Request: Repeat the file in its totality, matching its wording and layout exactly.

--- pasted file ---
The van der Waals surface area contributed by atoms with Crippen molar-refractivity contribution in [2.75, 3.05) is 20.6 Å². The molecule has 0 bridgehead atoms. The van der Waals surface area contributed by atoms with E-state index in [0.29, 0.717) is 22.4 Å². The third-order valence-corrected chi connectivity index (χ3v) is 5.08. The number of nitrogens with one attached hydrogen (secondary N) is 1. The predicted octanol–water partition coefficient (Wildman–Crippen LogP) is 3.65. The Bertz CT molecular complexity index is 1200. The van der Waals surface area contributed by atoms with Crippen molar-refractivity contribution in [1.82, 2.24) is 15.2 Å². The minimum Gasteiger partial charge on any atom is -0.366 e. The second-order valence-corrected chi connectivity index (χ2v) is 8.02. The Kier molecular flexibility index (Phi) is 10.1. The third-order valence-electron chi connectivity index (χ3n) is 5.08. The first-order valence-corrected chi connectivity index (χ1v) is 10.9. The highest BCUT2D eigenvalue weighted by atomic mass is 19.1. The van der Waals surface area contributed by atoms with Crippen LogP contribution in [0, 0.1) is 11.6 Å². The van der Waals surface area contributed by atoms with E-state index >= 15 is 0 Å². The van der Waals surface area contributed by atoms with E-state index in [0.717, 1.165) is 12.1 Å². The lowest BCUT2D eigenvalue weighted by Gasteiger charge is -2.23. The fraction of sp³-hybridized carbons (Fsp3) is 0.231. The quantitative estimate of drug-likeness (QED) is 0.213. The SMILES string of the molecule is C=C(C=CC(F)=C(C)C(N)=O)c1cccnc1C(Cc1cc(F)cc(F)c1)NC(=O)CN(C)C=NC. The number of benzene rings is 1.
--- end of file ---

The van der Waals surface area contributed by atoms with Crippen molar-refractivity contribution in [2.75, 3.05) is 20.6 Å². The molecule has 0 bridgehead atoms. The van der Waals surface area contributed by atoms with E-state index in [0.29, 0.717) is 22.4 Å². The third-order valence-corrected chi connectivity index (χ3v) is 5.08. The number of nitrogens with one attached hydrogen (secondary N) is 1. The predicted octanol–water partition coefficient (Wildman–Crippen LogP) is 3.65. The Bertz CT molecular complexity index is 1200. The van der Waals surface area contributed by atoms with Crippen molar-refractivity contribution in [1.82, 2.24) is 15.2 Å². The minimum Gasteiger partial charge on any atom is -0.366 e. The second-order valence-corrected chi connectivity index (χ2v) is 8.02. The Kier molecular flexibility index (Phi) is 10.1. The third-order valence-electron chi connectivity index (χ3n) is 5.08. The first-order valence-corrected chi connectivity index (χ1v) is 10.9. The highest BCUT2D eigenvalue weighted by atomic mass is 19.1. The van der Waals surface area contributed by atoms with Crippen LogP contribution in [0, 0.1) is 11.6 Å². The van der Waals surface area contributed by atoms with E-state index >= 15 is 0 Å². The van der Waals surface area contributed by atoms with E-state index in [0.717, 1.165) is 12.1 Å². The lowest BCUT2D eigenvalue weighted by Gasteiger charge is -2.23. The fraction of sp³-hybridized carbons (Fsp3) is 0.231. The quantitative estimate of drug-likeness (QED) is 0.213. The SMILES string of the molecule is C=C(C=CC(F)=C(C)C(N)=O)c1cccnc1C(Cc1cc(F)cc(F)c1)NC(=O)CN(C)C=NC. The number of benzene rings is 1.